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Macro view on technology pays off for Montgomery Oppenheim Back  
A fundamental view taken on the role of technology in the global economy taken in 1994 enabled Montgomery Oppenheim to deliver leading returns over the period, the company claimed at its investment conference in June. Founder Paul Montgomery said that the risk in technology investing was not the downside volatility, but 'the risk of not participating in the upside performance.’

Brian Gray, investment director, argued that the earnings growth is driving the technology sector’s increasing importance in global market indices. Like other professional investors, he highlighted companies which produced enabling technologies in the TMT (technology, media and telecommuncations) sector.

A theme which Montgomery and Gray emphsised was that markets have moved from a consumer cycle to a capital goods cycle, the latter including major outlays for technology infrastructure.

Gray told the conference, ‘Technology is rapidly becoming the dominant force behind the resurgence of leadership within the capital goods sector. This is because 1) it is the single largest component within the broad capital goods sector, accounting for almost 75 per cent of total sector capitalisation, and 2) the emergence of ‘New Technology’ themes are increasingly impacting all parts of the capital goods market - in manufacturing, procurement and in product distribution.’

Introducing the speakers, Paul Montogomery said, ‘The dividend discount model was relevant to the capital intensive ICI’s and Dow Chemicals of the 1950’s and 1960’s, but failed with the consumer growth stocks of the 1970’ and 1980’s. The lesson to be learnt was that those that stuck rigidly to the old valuation model (and they did well into the 80’s) missed the new generation of stocks.’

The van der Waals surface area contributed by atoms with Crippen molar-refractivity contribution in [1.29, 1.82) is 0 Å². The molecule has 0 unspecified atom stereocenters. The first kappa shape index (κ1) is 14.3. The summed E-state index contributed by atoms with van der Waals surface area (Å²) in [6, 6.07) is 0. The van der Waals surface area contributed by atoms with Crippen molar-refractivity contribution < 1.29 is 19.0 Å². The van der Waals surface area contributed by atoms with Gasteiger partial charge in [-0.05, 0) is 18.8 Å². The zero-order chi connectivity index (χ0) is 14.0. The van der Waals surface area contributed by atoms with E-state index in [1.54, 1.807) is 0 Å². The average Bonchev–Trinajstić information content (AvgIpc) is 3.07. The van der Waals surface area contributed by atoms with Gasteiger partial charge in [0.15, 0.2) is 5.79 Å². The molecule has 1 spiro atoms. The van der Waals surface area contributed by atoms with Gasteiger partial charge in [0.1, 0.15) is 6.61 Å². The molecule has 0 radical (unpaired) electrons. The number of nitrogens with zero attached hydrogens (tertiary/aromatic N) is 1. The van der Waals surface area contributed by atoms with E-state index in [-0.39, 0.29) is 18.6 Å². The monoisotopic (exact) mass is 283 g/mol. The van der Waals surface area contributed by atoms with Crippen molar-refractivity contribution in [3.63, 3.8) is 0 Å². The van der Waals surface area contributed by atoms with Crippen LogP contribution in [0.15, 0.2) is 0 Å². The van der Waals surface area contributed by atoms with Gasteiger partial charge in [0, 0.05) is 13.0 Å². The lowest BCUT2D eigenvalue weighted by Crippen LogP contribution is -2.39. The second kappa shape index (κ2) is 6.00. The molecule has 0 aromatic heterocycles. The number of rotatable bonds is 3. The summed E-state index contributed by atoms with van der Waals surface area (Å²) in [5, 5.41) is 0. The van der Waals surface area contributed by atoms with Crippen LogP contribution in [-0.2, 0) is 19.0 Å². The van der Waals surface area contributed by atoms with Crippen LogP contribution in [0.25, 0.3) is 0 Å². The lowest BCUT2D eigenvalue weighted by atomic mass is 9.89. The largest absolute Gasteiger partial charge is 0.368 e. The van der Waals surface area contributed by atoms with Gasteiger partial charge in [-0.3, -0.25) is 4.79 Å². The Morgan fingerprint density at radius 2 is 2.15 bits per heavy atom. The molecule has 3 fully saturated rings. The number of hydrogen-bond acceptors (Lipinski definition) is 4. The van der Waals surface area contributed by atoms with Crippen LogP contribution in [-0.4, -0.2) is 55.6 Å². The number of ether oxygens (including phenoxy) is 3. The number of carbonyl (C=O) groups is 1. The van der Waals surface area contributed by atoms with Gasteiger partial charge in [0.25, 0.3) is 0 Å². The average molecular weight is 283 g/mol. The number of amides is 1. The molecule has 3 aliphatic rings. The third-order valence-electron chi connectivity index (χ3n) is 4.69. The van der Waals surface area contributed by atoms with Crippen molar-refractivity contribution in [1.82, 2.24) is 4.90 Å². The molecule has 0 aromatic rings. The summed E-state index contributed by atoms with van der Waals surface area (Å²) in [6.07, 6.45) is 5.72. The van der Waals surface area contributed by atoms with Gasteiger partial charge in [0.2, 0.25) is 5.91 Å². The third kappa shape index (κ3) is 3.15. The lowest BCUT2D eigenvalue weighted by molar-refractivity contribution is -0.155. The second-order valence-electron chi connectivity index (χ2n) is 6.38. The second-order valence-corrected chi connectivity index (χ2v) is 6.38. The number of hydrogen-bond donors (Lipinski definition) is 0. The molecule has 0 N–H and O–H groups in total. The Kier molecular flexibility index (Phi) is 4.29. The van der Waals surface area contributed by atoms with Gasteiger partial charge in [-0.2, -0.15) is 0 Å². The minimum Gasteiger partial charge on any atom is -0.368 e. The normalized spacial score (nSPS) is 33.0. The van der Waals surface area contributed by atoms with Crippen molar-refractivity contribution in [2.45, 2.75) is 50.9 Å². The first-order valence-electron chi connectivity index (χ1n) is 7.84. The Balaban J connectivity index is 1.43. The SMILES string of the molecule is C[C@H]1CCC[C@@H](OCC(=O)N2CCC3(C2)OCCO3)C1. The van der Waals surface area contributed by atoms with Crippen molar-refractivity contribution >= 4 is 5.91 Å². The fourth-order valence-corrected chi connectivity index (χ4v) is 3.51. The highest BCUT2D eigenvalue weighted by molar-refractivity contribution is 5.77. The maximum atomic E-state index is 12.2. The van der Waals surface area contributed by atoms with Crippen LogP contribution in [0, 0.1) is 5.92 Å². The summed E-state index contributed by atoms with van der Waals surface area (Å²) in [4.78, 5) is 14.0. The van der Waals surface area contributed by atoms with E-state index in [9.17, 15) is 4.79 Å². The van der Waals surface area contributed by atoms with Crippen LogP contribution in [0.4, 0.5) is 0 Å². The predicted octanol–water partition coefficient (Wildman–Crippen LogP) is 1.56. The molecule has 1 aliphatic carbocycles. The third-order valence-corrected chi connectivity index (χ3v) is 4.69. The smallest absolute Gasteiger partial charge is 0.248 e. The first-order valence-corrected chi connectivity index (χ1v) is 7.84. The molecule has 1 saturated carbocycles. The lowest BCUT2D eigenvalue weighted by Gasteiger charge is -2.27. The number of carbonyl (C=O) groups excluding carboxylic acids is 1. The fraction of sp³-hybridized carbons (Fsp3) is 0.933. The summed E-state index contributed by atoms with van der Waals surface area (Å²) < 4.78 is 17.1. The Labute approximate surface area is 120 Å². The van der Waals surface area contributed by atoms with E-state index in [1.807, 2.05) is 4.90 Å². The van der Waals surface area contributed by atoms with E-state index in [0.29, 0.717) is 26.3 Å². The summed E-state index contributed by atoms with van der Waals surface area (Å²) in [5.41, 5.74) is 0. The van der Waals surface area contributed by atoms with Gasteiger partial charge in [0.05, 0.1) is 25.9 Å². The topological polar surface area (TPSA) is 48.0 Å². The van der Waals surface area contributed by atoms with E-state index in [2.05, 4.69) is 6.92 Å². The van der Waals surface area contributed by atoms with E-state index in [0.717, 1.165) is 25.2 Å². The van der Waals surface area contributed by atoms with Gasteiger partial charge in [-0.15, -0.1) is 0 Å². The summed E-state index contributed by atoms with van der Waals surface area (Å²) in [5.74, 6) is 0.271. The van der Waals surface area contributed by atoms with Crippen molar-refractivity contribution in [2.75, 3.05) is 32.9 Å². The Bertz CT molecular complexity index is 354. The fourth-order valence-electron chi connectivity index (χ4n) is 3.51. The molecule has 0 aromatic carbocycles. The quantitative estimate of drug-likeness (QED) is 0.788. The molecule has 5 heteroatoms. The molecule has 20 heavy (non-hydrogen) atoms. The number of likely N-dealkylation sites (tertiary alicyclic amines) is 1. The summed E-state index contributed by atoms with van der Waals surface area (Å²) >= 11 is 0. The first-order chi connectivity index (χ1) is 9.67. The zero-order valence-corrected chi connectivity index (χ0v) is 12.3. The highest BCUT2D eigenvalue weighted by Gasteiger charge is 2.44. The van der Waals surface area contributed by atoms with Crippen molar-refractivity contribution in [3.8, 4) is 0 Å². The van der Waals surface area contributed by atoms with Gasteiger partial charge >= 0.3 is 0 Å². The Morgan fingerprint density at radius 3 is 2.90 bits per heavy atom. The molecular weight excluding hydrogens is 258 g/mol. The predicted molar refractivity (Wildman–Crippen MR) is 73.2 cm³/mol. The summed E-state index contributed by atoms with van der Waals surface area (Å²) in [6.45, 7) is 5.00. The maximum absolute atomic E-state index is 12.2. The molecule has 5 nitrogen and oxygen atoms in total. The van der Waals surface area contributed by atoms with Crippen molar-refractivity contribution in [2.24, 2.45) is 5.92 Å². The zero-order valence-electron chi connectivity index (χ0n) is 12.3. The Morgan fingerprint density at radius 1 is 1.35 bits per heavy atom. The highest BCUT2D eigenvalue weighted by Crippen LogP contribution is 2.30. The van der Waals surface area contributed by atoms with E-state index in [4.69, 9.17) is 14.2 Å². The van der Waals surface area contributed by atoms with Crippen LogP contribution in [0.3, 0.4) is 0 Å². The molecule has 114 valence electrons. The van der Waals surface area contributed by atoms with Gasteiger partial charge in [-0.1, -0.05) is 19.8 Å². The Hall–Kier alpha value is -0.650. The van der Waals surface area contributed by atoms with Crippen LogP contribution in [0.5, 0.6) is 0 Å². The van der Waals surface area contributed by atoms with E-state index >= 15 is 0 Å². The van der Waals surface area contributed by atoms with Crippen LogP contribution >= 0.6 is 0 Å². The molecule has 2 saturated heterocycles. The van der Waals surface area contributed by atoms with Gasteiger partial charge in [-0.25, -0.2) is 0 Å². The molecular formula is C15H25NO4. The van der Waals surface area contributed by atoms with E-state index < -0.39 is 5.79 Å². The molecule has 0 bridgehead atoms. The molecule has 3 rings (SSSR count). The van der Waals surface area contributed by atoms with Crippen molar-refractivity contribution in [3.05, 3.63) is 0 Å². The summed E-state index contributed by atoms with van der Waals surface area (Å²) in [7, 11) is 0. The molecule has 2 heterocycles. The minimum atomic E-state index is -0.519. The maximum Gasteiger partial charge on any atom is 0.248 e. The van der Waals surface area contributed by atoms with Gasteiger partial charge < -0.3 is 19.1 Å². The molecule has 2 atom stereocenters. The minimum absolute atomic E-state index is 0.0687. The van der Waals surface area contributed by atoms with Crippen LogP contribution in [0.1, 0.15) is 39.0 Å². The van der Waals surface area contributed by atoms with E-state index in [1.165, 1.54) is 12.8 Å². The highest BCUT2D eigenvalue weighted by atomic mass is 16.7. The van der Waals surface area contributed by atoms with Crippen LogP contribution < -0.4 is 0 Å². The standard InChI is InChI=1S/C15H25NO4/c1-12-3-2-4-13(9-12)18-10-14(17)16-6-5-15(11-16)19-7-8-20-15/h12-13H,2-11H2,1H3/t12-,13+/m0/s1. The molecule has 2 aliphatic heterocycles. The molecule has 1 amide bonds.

‘It would be easier to stay with models of the past, to be satisfied by the historic consensus - but by doing that you are guaranteeing that you are investing behind the curve.’

At the centre of the argument about the sustainability of the new economy was a rise in productivity, he said, ‘and central to the emerging productivity trend is rising corporate expenditure on new technology’.

Gray predicted that technology would continue to generate earnings growth superior to other sectors, as would companies that ‘aggressively embrace technology in their business’. A balanced portfolio technology should continue to be at least fully weighted in technology, he said.

Montgomery Oppenheim’s technology fund has achieved a 64 per cent annualised return over five years. Its value increased by 33 per cent in the first quarter of 2000, despite what the company calls ‘turbulent conditions’. The outturn for the next quarter is looked forward to with considerable anticipation.

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